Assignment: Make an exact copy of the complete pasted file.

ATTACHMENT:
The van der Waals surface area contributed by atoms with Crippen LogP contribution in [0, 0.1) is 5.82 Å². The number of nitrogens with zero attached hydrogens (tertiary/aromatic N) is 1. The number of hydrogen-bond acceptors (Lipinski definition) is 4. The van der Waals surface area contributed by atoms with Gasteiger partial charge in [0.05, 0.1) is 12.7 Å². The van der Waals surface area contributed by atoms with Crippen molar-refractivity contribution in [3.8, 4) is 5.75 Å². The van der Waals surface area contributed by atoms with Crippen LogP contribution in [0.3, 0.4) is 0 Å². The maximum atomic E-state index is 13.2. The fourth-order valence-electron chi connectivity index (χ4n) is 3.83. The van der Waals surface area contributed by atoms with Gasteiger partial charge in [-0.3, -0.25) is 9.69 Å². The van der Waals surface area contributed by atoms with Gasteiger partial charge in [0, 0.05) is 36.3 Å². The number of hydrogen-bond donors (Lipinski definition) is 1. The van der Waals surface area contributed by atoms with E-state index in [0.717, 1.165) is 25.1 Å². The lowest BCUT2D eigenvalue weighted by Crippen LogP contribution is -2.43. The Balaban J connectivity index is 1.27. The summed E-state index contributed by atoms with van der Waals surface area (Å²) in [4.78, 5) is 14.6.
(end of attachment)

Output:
The van der Waals surface area contributed by atoms with Crippen LogP contribution in [0, 0.1) is 5.82 Å². The number of nitrogens with zero attached hydrogens (tertiary/aromatic N) is 1. The number of hydrogen-bond acceptors (Lipinski definition) is 4. The van der Waals surface area contributed by atoms with Gasteiger partial charge in [0.05, 0.1) is 12.7 Å². The van der Waals surface area contributed by atoms with Crippen molar-refractivity contribution in [3.8, 4) is 5.75 Å². The van der Waals surface area contributed by atoms with Crippen LogP contribution in [0.3, 0.4) is 0 Å². The maximum atomic E-state index is 13.2. The fourth-order valence-electron chi connectivity index (χ4n) is 3.83. The van der Waals surface area contributed by atoms with Gasteiger partial charge in [-0.3, -0.25) is 9.69 Å². The van der Waals surface area contributed by atoms with Gasteiger partial charge in [0, 0.05) is 36.3 Å². The number of hydrogen-bond donors (Lipinski definition) is 1. The van der Waals surface area contributed by atoms with E-state index in [0.717, 1.165) is 25.1 Å². The lowest BCUT2D eigenvalue weighted by Crippen LogP contribution is -2.43. The Balaban J connectivity index is 1.27. The summed E-state index contributed by atoms with van der Waals surface area (Å²) in [4.78, 5) is 14.6.